- زمان مطالعه 9 دقیقه
- سطح خیلی سخت
دانلود اپلیکیشن «زیبوک»
این فصل را میتوانید به بهترین شکل و با امکانات عالی در اپلیکیشن «زیبوک» بخوانید
متن انگلیسی فصل
In a hotel room in Marrakesh, Jessop was talking to Miss Hetherington. This woman looked the same as the Miss Hetherington that Hilary had known, but she behaved very differently. Now she was confident and positive, and seemed much younger. The third person in the room was a dark-haired, solid-looking Frenchman called Leblanc.
Janet Hetherington was telling Jessop about the people that Hilary - as Olive Betterton - had talked to when they were in Fez. ‘There was Mrs Baker, who I had already met at Casablanca,’ she said. ‘I still can’t decide about her. She was friendly with Olive Betterton, but Americans travelling abroad often are friendly. And she was on the plane, too.’
‘Yes, what do you think about this plane crash, Leblanc?’ said Jessop, turning towards the Frenchman.
‘We don’t know why the plane crashed,’ the Frenchman replied, ‘but everyone on board was killed.’
‘What do you know about the pilot?’ asked Jessop.
‘Only that he was young and was a good pilot,’ said Leblanc. ‘And badly paid.’ He paused. ‘But there were seven bodies. They were badly burned and couldn’t be identified - but there were still seven bodies.’
Jessop turned back to Janet Hetherington. ‘Did Mrs Betterton speak to anyone else?’
‘She did talk to one of the waiters - and Mr Aristides,’ she replied.
‘Ah,’ said Leblanc, ‘Mr Aristides, one of the richest men in the world. And what does he do with all that money? He shuts himself away in a castle in Spain and collects, so they say, Chinese pottery.’
‘Mrs Betterton also visited the old town of Fez with one of the guides,’ said Miss Hetherington. ‘Someone may have contacted her then.’
‘And she suddenly decided to go to Marrakesh,’ said Jessop thoughtfully.
‘Not suddenly,’ said Miss Hetherington. ‘Her tickets were already booked.’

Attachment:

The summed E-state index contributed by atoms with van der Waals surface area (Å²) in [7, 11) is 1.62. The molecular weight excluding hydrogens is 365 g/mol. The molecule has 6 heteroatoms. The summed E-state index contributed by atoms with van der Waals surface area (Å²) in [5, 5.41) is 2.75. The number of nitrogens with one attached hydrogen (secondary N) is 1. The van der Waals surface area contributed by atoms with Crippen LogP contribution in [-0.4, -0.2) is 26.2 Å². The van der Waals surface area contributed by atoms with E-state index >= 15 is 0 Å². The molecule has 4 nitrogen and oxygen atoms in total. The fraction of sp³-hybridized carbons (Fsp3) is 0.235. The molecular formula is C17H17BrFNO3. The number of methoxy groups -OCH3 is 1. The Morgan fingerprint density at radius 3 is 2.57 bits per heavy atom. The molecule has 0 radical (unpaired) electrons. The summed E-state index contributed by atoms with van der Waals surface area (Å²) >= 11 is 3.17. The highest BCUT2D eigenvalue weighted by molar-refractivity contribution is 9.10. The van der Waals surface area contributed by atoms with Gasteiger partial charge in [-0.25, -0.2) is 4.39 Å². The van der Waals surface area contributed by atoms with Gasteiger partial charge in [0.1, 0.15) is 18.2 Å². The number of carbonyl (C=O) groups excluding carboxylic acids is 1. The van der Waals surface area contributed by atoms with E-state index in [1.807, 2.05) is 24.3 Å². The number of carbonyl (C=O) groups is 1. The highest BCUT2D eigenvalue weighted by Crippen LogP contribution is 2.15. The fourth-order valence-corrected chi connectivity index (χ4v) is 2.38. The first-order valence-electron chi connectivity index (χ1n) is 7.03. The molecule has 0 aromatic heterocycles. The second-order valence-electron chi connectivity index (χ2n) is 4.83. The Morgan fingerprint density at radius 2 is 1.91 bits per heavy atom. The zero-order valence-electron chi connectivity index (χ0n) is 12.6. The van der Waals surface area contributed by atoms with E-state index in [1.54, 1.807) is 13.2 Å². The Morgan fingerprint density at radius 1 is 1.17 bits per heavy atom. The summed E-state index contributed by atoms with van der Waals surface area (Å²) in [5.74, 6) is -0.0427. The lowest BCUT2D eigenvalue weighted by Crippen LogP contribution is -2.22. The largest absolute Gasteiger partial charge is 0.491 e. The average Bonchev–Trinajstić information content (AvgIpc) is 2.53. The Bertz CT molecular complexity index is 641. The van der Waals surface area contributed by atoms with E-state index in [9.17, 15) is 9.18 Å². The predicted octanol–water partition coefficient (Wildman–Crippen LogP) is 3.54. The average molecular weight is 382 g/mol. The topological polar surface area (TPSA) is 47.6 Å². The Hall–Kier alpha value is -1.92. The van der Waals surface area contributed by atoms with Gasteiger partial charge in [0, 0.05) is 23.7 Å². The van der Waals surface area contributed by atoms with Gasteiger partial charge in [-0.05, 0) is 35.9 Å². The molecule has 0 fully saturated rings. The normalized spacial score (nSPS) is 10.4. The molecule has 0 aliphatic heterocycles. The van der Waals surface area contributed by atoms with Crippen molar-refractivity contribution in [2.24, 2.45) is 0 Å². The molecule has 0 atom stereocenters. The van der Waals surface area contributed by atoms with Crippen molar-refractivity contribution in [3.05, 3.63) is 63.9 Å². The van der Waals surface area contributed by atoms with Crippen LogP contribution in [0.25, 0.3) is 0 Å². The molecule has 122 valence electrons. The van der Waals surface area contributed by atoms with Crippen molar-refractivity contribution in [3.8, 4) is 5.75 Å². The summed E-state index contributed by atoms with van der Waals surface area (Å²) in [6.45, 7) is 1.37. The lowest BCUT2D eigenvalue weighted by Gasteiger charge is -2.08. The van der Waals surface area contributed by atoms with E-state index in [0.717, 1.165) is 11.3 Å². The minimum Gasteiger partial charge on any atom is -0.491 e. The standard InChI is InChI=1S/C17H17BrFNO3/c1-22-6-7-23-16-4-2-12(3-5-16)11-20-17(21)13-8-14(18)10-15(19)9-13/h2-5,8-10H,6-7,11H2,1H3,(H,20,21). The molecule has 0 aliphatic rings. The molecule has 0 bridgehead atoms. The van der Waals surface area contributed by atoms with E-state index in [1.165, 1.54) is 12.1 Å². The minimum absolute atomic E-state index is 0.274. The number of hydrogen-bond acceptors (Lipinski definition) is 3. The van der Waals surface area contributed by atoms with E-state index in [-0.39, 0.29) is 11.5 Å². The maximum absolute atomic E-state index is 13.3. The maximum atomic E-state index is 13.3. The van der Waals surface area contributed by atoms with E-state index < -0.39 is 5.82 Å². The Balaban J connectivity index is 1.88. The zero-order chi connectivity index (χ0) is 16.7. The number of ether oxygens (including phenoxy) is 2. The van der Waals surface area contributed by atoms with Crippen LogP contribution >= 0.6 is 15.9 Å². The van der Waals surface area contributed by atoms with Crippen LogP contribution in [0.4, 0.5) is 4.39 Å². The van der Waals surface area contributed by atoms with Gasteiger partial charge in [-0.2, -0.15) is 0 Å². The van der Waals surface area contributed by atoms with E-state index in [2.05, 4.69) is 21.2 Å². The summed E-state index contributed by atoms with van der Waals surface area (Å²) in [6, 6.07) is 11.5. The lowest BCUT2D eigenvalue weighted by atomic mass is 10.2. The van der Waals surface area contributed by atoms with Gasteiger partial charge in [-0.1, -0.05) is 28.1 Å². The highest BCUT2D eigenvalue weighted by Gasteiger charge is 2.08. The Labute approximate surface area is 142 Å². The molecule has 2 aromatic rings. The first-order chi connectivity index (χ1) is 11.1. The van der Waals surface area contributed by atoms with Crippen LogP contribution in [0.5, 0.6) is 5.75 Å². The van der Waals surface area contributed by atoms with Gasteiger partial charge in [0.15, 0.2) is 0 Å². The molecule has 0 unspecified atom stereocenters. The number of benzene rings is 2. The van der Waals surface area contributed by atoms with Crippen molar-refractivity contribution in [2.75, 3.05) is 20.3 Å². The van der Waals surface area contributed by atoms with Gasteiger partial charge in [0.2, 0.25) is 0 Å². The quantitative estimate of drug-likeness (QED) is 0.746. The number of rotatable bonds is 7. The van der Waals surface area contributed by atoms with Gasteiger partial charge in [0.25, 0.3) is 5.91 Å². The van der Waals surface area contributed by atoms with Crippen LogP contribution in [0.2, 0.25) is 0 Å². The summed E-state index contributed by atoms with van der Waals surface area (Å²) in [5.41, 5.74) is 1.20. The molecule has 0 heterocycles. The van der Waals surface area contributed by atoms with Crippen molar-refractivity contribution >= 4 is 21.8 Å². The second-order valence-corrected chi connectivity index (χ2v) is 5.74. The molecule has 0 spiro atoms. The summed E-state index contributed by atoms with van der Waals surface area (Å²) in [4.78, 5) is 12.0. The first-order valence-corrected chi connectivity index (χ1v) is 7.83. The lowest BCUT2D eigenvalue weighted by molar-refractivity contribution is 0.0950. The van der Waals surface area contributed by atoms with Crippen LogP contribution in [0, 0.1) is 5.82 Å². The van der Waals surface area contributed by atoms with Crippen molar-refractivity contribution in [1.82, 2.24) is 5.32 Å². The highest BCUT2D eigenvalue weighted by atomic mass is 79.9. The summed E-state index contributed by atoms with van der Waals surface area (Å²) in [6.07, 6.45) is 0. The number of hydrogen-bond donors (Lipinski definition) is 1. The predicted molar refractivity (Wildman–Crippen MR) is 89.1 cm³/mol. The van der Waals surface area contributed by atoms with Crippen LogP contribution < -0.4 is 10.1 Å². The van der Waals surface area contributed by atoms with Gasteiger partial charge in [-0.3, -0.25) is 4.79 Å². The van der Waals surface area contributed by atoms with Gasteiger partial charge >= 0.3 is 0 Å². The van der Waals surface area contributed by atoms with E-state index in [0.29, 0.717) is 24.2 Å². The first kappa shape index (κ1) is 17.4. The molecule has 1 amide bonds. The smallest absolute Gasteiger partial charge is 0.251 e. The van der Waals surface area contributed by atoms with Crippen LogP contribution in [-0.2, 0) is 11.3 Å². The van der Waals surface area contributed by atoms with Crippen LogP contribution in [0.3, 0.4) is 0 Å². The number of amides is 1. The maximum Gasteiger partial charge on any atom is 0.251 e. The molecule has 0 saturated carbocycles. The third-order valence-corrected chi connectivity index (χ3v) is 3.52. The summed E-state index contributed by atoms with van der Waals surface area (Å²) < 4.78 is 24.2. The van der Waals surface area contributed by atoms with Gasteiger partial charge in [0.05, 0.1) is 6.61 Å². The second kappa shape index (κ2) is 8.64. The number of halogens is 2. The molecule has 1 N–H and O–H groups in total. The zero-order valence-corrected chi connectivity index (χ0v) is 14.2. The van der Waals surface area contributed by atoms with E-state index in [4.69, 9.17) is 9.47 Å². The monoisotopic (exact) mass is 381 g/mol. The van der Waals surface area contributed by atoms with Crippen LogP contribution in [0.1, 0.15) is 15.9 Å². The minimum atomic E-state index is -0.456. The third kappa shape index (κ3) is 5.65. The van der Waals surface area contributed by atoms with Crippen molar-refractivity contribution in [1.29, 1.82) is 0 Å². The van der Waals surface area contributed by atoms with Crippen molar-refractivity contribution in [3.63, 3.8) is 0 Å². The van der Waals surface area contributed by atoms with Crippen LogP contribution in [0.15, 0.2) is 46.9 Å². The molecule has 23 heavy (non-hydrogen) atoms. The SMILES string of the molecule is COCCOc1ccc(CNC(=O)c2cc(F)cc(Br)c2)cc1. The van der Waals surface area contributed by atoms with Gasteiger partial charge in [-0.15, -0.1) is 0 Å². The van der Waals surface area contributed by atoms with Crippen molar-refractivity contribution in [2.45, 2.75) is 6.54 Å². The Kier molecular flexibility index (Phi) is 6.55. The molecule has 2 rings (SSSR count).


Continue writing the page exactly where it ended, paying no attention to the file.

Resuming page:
‘I mean Mrs Baker, not Mrs Betterton,’ explained Jessop. ‘Mrs Baker suddenly decided to go to Marrakesh. And surely it’s strange that Olive Betterton was involved in two plane crashes?’ He paused. ‘Here’s another idea - perhaps the crash was faked.’
Leblanc looked interested. ‘It could be done, yes,’ he said. ‘They could land the plane and set it on fire. But the bodies - there were still seven badly burned bodies on that plane.’
‘I know,’ said Jessop, ‘that’s the problem. And there’s no trail to follow.’
‘I have people searching the area where the plane crashed,’ said Leblanc. ‘It’s a very lonely place. The plane was off its course - flying in the wrong direction.’
‘I’m sure that’s important,’ Jessop said. ‘Let’s look at the passenger list again.’
The Frenchman gave the list to Jessop and they both examined it carefully.
‘Mrs Baker, American. Mrs Betterton, English. Torquil Ericsson, Norwegian. I’ve heard his name before,’ said Jessop, frowning. ‘I’m sure he’s a scientist of some sort.’
‘Then there is a nun, Sister Marie,’ said Leblanc. And Andrew Peters, American, and Dr Barron, an expert on diseases.’
‘That all fits in with what we’re looking for,’ said Jessop.
The telephone on the table rang and Leblanc answered it. ‘Ah, yes,’ he said. ‘Send them in.’ He turned to Jessop. ‘My men have found something!’ he said with excitement.
A few moments later two men entered the room - a Frenchman and a local Moroccan man. ‘I told the local people that there was a reward if they found anything,’ the first man said to Leblanc. ‘And this man has found something important.’